Health Minister Adrian Dix (Black Press)

HEALTH CARE

B.C. set to close ‘gaps’ in ministry research six years after health researcher firings

Rigorous testing of drugs, move towards team-based health care among new measures taken

The province is launching a new evidence-based healthcare research strategy stemming from 35 ombudsman recommendations into the 2012 firings of eight ministry researchers.

“It’s the first time in decades that the Ministry of Health has had a research strategy,” health minister Adrian Dix said during Thursday’s announcement.

The strategy directly addresses two recommendations in the ombudsman report.

“It asked the Ministry of Health to respond to the considerable research gaps that were created during the firings of health ministry employees and the subsequent impact of that on the Ministry of Health,” said Dix.

The new strategy will ensure that “every decision we make is guided by the evidence,” Dix said, calling the move “a cultural change” for government.

“Part of that challenge is making sure that ….researchers and health care workers have access to [health ministry] data… in real time,” said Dix.

Dix said that the province was looking to move away from starting patients off with a family doctor who would then refer them to a hospital or specialist and instead move towards team-based care.

One of the new initiatives, dubbed HEALTHWISER, “will give the ministry the capacity to do early and ongoing evaluation” of prescription drugs, policies and initiatives.

The ministry will work with the Therapeutics Initiative, which is receiving $2 million in funding, on a better drug evaluation program.

The ministry needs to improve its “independent evaluation of prescription drugs, both before they come onto the market and after they come onto the market” said Dix.

He cited his own use of a recently-approved insulin that had only been tested for a short period of time.

“The trial took place in a matter of months but I will be using insulin for decades,” Dix said.

Asked about the province’s recent battles with patients who need expensive, life saving drugs for rare diseases, Dix said that the problem was not necessarily with the province’s drug approval process.

“Right now what we’re seeing is an attempt to make massive profits off the backs of people with rare diseases,” he said.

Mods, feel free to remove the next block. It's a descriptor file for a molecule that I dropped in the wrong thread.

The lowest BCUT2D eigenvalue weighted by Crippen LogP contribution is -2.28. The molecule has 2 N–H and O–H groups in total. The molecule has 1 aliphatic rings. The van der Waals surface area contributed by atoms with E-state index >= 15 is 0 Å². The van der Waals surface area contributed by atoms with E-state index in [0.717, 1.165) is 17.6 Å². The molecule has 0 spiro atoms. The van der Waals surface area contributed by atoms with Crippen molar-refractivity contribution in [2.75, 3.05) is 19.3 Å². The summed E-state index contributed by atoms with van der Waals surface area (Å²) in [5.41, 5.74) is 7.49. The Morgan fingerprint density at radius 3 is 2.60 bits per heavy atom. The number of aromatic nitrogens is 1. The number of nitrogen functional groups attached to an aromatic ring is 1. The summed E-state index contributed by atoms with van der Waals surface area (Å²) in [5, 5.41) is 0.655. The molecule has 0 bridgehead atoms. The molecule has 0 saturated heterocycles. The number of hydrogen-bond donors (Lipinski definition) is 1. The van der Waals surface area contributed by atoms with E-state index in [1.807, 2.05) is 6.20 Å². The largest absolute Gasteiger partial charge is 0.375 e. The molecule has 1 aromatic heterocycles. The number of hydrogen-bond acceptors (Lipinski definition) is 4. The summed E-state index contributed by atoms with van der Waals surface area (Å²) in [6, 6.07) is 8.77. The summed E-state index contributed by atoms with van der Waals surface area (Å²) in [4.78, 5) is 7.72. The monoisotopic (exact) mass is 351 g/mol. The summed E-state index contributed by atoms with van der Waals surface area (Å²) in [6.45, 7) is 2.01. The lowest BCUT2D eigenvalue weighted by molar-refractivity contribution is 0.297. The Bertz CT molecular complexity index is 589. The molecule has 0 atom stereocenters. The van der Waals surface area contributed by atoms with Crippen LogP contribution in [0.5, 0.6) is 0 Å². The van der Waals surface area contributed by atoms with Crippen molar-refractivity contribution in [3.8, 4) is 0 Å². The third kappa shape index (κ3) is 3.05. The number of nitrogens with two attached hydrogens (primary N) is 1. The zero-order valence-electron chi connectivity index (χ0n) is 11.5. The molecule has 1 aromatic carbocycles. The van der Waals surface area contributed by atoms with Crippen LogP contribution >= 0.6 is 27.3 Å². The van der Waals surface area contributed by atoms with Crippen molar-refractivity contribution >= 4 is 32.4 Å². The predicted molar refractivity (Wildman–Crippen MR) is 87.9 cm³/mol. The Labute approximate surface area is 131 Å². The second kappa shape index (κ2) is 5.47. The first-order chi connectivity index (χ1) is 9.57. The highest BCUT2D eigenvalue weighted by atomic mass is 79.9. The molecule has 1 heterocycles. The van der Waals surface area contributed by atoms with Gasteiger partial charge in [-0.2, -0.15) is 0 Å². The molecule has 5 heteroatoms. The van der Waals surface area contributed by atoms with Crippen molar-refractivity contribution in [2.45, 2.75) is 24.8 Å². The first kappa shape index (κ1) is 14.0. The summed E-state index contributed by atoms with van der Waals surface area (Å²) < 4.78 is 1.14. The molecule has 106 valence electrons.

UBC student Shantee Anaquod spent weeks in a back-and-forth with the province over their initial refusal to cover a $750,000 per year drug named Soliris.

The province approved the drug on a case-by-case basis in mid-November and green lit the drug for Anaquod specifically the following day.

The ombudsman 2015 report stemmed from the firing of health ministry researchers in 2012, which Dix said shook health ministry employees’ “sense of who they were and what they were doing.”

The then-Liberal government fired eight researchers who were assessing drugs for eligibility under the province’s Pharmacare program.

At the time, the health ministry had said that a confidential database of B.C. patients who had taken various drugs had been misused, and some of the researchers appeared to have conflicts of interest.

As a result of the firings, one contractor committed suicide, another sued the government for wrongful dismissal and the rest were paid settlements and reinstated.

READ: Cash, apologies coming for fired health researchers


@katslepian

katya.slepian@bpdigital.ca

Like us on Facebook and follow us on Twitter.

Get local stories you won't find anywhere else right to your inbox.
Sign up here

Just Posted

‘We either make a difference or we don’t’: Revelstoke teen leads protest in support of BLM

Revelstoke joined cities across the world protesting against racism and police brutality

Community engagement session for Downie St. BC Housing project coming June 10

Revelstoke residents are asked to pre-register for the webinar

Revelstoke, North Okanagan RCMP team up to nab Alberta man, stolen BMW

Helicopter, dogs used in North Okanagan highway arrest

City wants feedback on reopening of community centre

What programs would you sign up for? Would you go to the pool?

VIDEO: Revelstoke bear wanders into Animal House pet store

Staff got ready to chase it out with a broom

March dental conference key to many of B.C.’s COVID-19 cases

Early infections from China, Iran were quickly contained

Police seek help identifying person of interest in Salmon Arm arson investigation

A fire in a garage was extinguished but it is being treated as an arson.

Penticton Search and Rescue respond to six calls in less than a week

Two hikers rescued in early morning search near Greyback Lake latest in series of searches

Regional District of Kootenay Boundary rescinds all Grand Forks-area evacuation orders

Evacuation alerts for 1,136 Boundary properties remain in effect as officials monitor forecasts

MAP: Dr. Henry reveals which B.C. regions have seen most COVID-19 cases

B.C. health officials release a first look at how the novel coronavirus has reached all corners of the province

In photos: Modified, yet traditional graduation gives Penticton graduates a sense of normalcy

Students around Penticton take part in pre-recorded graduation ceremonies

Filming to resume safely later in June: Okanagan Film Commission

Film commissioner Jon Summerland said they want to start filming again later in June

Kelowna RCMP investigate woman’s sudden death

Criminality is not suspected at this time, according to RCMP

Tla-o-qui-aht First Nation woman, 26, fatally shot by police in Edmundston, N.B.

Police were conducting a well-being check at the time of the incident

Most Read